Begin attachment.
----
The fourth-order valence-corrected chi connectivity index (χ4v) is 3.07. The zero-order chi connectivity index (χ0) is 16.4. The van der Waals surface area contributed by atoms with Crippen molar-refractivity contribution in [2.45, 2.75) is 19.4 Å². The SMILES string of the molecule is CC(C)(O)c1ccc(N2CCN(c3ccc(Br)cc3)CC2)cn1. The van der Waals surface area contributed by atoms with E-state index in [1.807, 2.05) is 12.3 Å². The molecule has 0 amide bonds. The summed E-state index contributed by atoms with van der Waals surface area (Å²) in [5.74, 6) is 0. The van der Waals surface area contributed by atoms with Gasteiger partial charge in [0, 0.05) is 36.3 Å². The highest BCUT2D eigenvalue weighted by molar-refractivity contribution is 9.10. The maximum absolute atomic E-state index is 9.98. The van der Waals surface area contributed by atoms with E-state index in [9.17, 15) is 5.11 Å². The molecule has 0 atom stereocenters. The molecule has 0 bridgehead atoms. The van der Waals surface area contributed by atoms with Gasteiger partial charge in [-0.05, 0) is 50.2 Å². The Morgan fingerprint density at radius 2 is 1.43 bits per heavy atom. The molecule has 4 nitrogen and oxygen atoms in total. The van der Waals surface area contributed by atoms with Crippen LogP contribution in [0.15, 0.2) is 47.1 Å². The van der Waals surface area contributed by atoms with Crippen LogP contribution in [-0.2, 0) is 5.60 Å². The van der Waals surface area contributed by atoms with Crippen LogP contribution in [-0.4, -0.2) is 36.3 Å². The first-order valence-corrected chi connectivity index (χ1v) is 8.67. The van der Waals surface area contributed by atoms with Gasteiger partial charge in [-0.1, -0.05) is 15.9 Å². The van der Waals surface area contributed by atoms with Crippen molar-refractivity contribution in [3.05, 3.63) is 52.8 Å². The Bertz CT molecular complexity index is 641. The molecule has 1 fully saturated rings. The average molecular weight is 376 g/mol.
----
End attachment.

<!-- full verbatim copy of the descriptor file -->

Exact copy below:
The fourth-order valence-corrected chi connectivity index (χ4v) is 3.07. The zero-order chi connectivity index (χ0) is 16.4. The van der Waals surface area contributed by atoms with Crippen molar-refractivity contribution in [2.45, 2.75) is 19.4 Å². The SMILES string of the molecule is CC(C)(O)c1ccc(N2CCN(c3ccc(Br)cc3)CC2)cn1. The van der Waals surface area contributed by atoms with E-state index in [1.807, 2.05) is 12.3 Å². The molecule has 0 amide bonds. The summed E-state index contributed by atoms with van der Waals surface area (Å²) in [5.74, 6) is 0. The van der Waals surface area contributed by atoms with Gasteiger partial charge in [0, 0.05) is 36.3 Å². The highest BCUT2D eigenvalue weighted by molar-refractivity contribution is 9.10. The maximum absolute atomic E-state index is 9.98. The van der Waals surface area contributed by atoms with E-state index in [9.17, 15) is 5.11 Å². The molecule has 0 atom stereocenters. The molecule has 0 bridgehead atoms. The van der Waals surface area contributed by atoms with Gasteiger partial charge in [-0.05, 0) is 50.2 Å². The Morgan fingerprint density at radius 2 is 1.43 bits per heavy atom. The molecule has 4 nitrogen and oxygen atoms in total. The van der Waals surface area contributed by atoms with Crippen LogP contribution in [0.15, 0.2) is 47.1 Å². The van der Waals surface area contributed by atoms with Crippen LogP contribution in [-0.2, 0) is 5.60 Å². The van der Waals surface area contributed by atoms with Crippen LogP contribution in [-0.4, -0.2) is 36.3 Å². The first-order valence-corrected chi connectivity index (χ1v) is 8.67. The van der Waals surface area contributed by atoms with Gasteiger partial charge in [-0.1, -0.05) is 15.9 Å². The van der Waals surface area contributed by atoms with Crippen molar-refractivity contribution in [3.05, 3.63) is 52.8 Å². The Bertz CT molecular complexity index is 641. The molecule has 1 fully saturated rings. The average molecular weight is 376 g/mol.